Place of Manufacture
Cast iron (body), plywood (handle)
Heat source suitability
Gas fire, electric hob
The tradition of iron casting in Yamagata Prefecture of Japan traces its roots back for almost a thousand years. It was the soldiers of the army led by Minamoto Yoriyoshi, the then commander in chief of the powerful Minamoto clan, who discovered that the sand and soil of Yamagata were particularly suitable for making high quality iron.
Fast forward to 1977, Hisanori Masuda, a graduate of Musashino University of Art, comes to Yamagata to make his imprint on the rich craftsmanship heritage of the city. Through his Chushin Kobo design studio, he seeks to bring the grand iron casting tradition into contemporary context, combining the ancient beauty of Japanese iron objects, with the practicalities of the modern lifestyle. His timeless pieces win several accolades over the years, gaining recognition in practically every corner of the globe.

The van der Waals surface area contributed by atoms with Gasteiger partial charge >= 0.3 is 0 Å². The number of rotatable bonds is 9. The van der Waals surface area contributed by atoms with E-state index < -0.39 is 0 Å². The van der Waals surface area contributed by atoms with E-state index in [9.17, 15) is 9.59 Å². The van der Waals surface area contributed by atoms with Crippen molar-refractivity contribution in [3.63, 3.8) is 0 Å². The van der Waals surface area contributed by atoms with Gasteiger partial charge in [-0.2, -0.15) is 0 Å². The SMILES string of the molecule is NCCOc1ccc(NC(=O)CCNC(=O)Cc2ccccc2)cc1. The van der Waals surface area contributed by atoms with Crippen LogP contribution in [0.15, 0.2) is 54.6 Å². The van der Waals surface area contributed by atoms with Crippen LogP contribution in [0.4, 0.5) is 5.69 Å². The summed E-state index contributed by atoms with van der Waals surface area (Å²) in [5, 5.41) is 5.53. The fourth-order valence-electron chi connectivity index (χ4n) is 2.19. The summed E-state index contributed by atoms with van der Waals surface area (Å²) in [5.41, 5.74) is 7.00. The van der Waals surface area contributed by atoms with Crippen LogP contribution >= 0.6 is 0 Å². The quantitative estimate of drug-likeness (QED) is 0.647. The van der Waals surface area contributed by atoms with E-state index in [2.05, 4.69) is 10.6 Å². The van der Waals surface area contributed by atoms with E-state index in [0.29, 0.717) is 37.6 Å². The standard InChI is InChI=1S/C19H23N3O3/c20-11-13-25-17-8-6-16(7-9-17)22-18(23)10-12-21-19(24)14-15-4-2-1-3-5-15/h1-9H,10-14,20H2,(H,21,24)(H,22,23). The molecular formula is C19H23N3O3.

The Imono Kettle represents a modern take on a traditional Japanese tetsubin. The purpose of this Japanese kettle is exclusively the boiling of the water for tea, rather than tea brewing. Unlike tea brewing vessels, the inside of the kettle is uncoated, meaning that the water is in direct contact with the kettle's iron core. This interaction alters the properties of the water, including the taste, giving the resulting brew a pleasant sweet taste.
All Hisanori Masuda kettles are made to order and our stock is limited to one per model.